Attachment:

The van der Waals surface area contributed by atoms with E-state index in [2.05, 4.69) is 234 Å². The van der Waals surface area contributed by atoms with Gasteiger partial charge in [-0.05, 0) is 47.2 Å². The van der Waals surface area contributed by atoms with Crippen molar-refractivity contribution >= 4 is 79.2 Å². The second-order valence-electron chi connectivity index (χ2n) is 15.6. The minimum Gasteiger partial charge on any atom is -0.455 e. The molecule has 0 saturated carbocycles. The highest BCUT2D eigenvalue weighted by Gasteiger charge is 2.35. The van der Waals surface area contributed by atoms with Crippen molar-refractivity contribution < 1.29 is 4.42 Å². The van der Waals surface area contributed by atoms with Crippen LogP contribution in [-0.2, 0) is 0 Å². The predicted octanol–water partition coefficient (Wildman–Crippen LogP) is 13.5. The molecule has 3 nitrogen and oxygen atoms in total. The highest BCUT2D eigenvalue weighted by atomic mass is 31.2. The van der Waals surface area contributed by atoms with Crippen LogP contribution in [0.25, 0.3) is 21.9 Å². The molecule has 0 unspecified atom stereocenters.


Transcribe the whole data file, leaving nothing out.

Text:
The van der Waals surface area contributed by atoms with E-state index in [2.05, 4.69) is 234 Å². The van der Waals surface area contributed by atoms with Gasteiger partial charge in [-0.05, 0) is 47.2 Å². The van der Waals surface area contributed by atoms with Crippen molar-refractivity contribution >= 4 is 79.2 Å². The second-order valence-electron chi connectivity index (χ2n) is 15.6. The minimum Gasteiger partial charge on any atom is -0.455 e. The molecule has 0 saturated carbocycles. The highest BCUT2D eigenvalue weighted by Gasteiger charge is 2.35. The van der Waals surface area contributed by atoms with Crippen molar-refractivity contribution < 1.29 is 4.42 Å². The van der Waals surface area contributed by atoms with Crippen LogP contribution in [-0.2, 0) is 0 Å². The predicted octanol–water partition coefficient (Wildman–Crippen LogP) is 13.5. The molecule has 3 nitrogen and oxygen atoms in total. The highest BCUT2D eigenvalue weighted by atomic mass is 31.2. The van der Waals surface area contributed by atoms with Crippen LogP contribution in [0.25, 0.3) is 21.9 Å². The molecule has 0 unspecified atom stereocenters.